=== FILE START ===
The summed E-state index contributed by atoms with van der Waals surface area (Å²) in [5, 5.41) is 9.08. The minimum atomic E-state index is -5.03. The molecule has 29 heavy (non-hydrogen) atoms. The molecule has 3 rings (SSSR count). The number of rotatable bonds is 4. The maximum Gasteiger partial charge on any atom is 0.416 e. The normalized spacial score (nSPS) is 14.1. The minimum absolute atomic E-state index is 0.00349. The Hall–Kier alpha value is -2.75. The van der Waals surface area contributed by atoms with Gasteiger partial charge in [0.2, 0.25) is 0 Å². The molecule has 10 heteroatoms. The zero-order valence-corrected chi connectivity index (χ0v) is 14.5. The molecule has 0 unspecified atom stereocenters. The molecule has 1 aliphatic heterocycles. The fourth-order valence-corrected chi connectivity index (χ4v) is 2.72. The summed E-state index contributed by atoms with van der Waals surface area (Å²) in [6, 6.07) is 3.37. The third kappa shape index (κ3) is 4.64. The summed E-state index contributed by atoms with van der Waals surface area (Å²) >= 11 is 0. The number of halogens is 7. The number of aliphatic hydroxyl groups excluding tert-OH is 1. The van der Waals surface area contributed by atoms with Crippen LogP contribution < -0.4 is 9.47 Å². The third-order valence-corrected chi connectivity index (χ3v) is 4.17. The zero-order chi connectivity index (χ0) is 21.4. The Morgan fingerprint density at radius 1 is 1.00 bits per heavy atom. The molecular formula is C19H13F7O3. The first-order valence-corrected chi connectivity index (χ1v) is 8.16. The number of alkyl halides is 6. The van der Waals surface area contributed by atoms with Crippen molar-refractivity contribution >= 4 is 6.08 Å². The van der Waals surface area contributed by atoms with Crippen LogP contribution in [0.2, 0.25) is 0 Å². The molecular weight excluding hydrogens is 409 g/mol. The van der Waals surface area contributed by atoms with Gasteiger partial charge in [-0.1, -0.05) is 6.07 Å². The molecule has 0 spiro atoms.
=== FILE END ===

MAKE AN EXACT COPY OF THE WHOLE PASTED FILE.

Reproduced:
The summed E-state index contributed by atoms with van der Waals surface area (Å²) in [5, 5.41) is 9.08. The minimum atomic E-state index is -5.03. The molecule has 29 heavy (non-hydrogen) atoms. The molecule has 3 rings (SSSR count). The number of rotatable bonds is 4. The maximum Gasteiger partial charge on any atom is 0.416 e. The normalized spacial score (nSPS) is 14.1. The minimum absolute atomic E-state index is 0.00349. The Hall–Kier alpha value is -2.75. The van der Waals surface area contributed by atoms with Gasteiger partial charge in [0.2, 0.25) is 0 Å². The molecule has 10 heteroatoms. The zero-order valence-corrected chi connectivity index (χ0v) is 14.5. The molecule has 0 unspecified atom stereocenters. The molecule has 1 aliphatic heterocycles. The fourth-order valence-corrected chi connectivity index (χ4v) is 2.72. The summed E-state index contributed by atoms with van der Waals surface area (Å²) in [6, 6.07) is 3.37. The third kappa shape index (κ3) is 4.64. The summed E-state index contributed by atoms with van der Waals surface area (Å²) >= 11 is 0. The number of halogens is 7. The number of aliphatic hydroxyl groups excluding tert-OH is 1. The van der Waals surface area contributed by atoms with Crippen LogP contribution < -0.4 is 9.47 Å². The third-order valence-corrected chi connectivity index (χ3v) is 4.17. The zero-order chi connectivity index (χ0) is 21.4. The Morgan fingerprint density at radius 1 is 1.00 bits per heavy atom. The molecular formula is C19H13F7O3. The first-order valence-corrected chi connectivity index (χ1v) is 8.16. The number of alkyl halides is 6. The van der Waals surface area contributed by atoms with Crippen molar-refractivity contribution >= 4 is 6.08 Å². The van der Waals surface area contributed by atoms with Crippen LogP contribution in [0.2, 0.25) is 0 Å². The molecular weight excluding hydrogens is 409 g/mol. The van der Waals surface area contributed by atoms with Gasteiger partial charge in [-0.1, -0.05) is 6.07 Å². The molecule has 0 spiro atoms.